Such has been the topic's rapid rise to critical mass that it's even being debated outside the world of college football--in this case, inside the halls of the Connecticut state legislature , where a bill called the "Connecticut Student-Athletes' Right to Know Act" would "require universities to spell out the details" on how and why their athletic scholarships could be revoked or unrenewed.
Appearing before legislative officials to argue for the bill were local professor (and former Notre Dame football player) Allen Sack and former UCLA Bruin Ramogi Huga:
While NCAA rules state that athletic aid cannot be reduced or cancelled during the one-year period of the award because of athletic ability or injury, Sack said, "the rules are murky when it comes to conditions for the renewal and non-renewal of the scholarships in the subsequent year."Though neither Sack nor Huga specifically refers to the practice of oversigning, the controversy over whether teams (in Sack's words) "cancel scholarships for poor athletic performance" in order to make room for new recruits nonetheless puts it at the heart of the bill. It's hardly coincidence it appears just as the debate over oversigning reaches its most heated point, just as it wasn't coincidence Saban prematurely echoed Sank's words by saying "We have never gotten rid of a player because of his physical ability" in his defense of his recruiting practices.
The bill still has many hurdles to clear before passing, including a check with the NCAA to make it sure it doesn't run afoul of (or further complicate) NCAA regulations. And, of course, there's a massive, massive gulf between one such bill passing in Connecticut (where UConn would be the only FBS program affected) and nationwide oversigning reform enacted by either the NCAA or the government.
But the point remains: more than ever it appears college football is sloping towards some kind of oversigning legislation, and that the only real question is how slippery that slope will be.
Posted on: February 9, 2011 12:30 pm
Edited on: February 9, 2011 12:31 pm
Posted by Jerry Hinnen
Villanova has a decision to make: accept the Big East's offer to upgrade their 2009 national championship FCS program and become the league's 11th football member, or remain in the conference in all sports outside of football and continue to compete for Colonial Athletic Association titles in the division formerly known as I-AA. So what better way to educate the 'Nova-affiliated masses on the pros and cons of that decision than a flash-video presentation on YouTube?
Yes, it's on the dry side, but it's also interesting -- from our usual rabid football fan perspective -- to see an issue usually simplified to "well, do you want to really play college football, or don't you?" laid out in such a calm, nuts-and-bolts fashion. (If you don't have seven minutes to spend, I'll sum up: FBS football would offer 'Nova a lot of notoriety. But it would also cost the school lot of money, especially in terms of facilities 'Nova would have to build almost from scratch.)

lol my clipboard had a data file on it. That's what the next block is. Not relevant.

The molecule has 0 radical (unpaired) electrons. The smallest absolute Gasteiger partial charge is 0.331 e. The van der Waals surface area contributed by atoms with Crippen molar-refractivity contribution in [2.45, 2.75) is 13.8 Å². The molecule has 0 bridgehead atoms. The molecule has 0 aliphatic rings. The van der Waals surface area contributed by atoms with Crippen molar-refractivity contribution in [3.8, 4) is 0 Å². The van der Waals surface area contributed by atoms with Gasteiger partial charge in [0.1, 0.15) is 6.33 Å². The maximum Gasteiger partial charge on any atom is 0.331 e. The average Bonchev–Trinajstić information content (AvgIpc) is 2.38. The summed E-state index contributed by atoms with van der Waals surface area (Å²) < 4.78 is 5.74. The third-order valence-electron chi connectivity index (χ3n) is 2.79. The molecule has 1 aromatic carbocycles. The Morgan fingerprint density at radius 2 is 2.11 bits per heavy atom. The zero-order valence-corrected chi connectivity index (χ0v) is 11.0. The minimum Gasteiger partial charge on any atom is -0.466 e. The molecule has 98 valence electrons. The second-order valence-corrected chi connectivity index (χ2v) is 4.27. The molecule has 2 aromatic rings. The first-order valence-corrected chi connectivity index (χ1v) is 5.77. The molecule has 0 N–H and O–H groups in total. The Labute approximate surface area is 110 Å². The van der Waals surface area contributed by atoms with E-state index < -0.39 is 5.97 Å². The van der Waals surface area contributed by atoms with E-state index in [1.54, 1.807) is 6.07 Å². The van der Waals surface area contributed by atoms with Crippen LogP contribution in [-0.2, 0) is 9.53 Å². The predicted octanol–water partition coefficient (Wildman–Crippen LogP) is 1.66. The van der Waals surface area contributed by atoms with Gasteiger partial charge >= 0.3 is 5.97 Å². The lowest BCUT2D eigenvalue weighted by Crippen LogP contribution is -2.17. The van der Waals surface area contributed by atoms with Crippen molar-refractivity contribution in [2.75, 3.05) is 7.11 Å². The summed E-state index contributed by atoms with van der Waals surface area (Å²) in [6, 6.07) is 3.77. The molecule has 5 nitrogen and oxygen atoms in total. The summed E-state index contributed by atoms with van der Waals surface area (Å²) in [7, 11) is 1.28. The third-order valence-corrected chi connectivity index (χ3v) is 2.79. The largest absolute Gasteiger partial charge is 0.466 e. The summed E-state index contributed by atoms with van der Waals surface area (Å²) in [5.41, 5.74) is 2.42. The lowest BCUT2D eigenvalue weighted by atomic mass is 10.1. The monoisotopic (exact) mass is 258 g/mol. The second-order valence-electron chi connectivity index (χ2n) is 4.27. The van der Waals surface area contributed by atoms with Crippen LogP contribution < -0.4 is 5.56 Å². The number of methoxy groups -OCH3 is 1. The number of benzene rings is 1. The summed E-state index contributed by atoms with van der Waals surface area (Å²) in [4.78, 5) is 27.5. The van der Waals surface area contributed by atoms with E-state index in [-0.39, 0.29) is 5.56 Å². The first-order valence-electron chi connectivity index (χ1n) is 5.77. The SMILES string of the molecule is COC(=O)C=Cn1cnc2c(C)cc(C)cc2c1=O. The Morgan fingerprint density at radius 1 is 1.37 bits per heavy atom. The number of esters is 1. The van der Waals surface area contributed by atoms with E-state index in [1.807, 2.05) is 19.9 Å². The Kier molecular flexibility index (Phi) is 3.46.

Of course, what the video above doesn't mention is the many unforeseen, intangible benefits to joining FBS. Take fellow Big East member UConn, for instance; if the Huskies were still fooling around in the FCS, would anyone have noticed this video (which has been plastered all over the Internet today) of third-string quarterback Johnny McEntee performing what's essentially the football version of the McDonald's Bird-vs.-Jordan H.O.R.S.E. contest?
Of course not. It's definitely something else to think about, Villanova decision-makers.
HT on 'Nova video: The Collision Course .
Posted on: February 4, 2011 3:51 pm
Posted by Tom Fornelli
When Randy Edsall came to Maryland from UConn, he decided to keep Maryland defensive coordinator Don Brown on his coaching staff. Well, it doesn't seem that Brown was all that happy with the idea, because according to a few reports, Brown is on his way out of Maryland to take the same position at...wait for it...UConn.
So, in a sense, it's as though UConn traded Edsall to Maryland for Brown and an undisclosed draft pick.
Brown, who came to Maryland in January 2009 as part of former coach Ralph Friedgen's staff, was retained by new Maryland coach Randy Edsall when he was hired earlier this year from Connecticut. The Huskies hired former Syracuse coach Paul Pasqualoni to replace Edsall.
Brown has extensive experience as a coach in New England. From 2004 to 2008, he was the head coach at Massachusetts, and before that spent four seasons as the head coach at Northeastern. He also was an assistant at Brown, Yale and Dartmouth.This could prove to be a big loss for Edsall and Maryland. Brown only spent two seasons at Maryland, but he did a nice job with the defense in that time. The Terps defense ranked 39th nationally in total defense. The team's rushing defense was 21st in the country, and only eight teams kept opposing quarterbacks to a lower rating than Maryland did in 2010.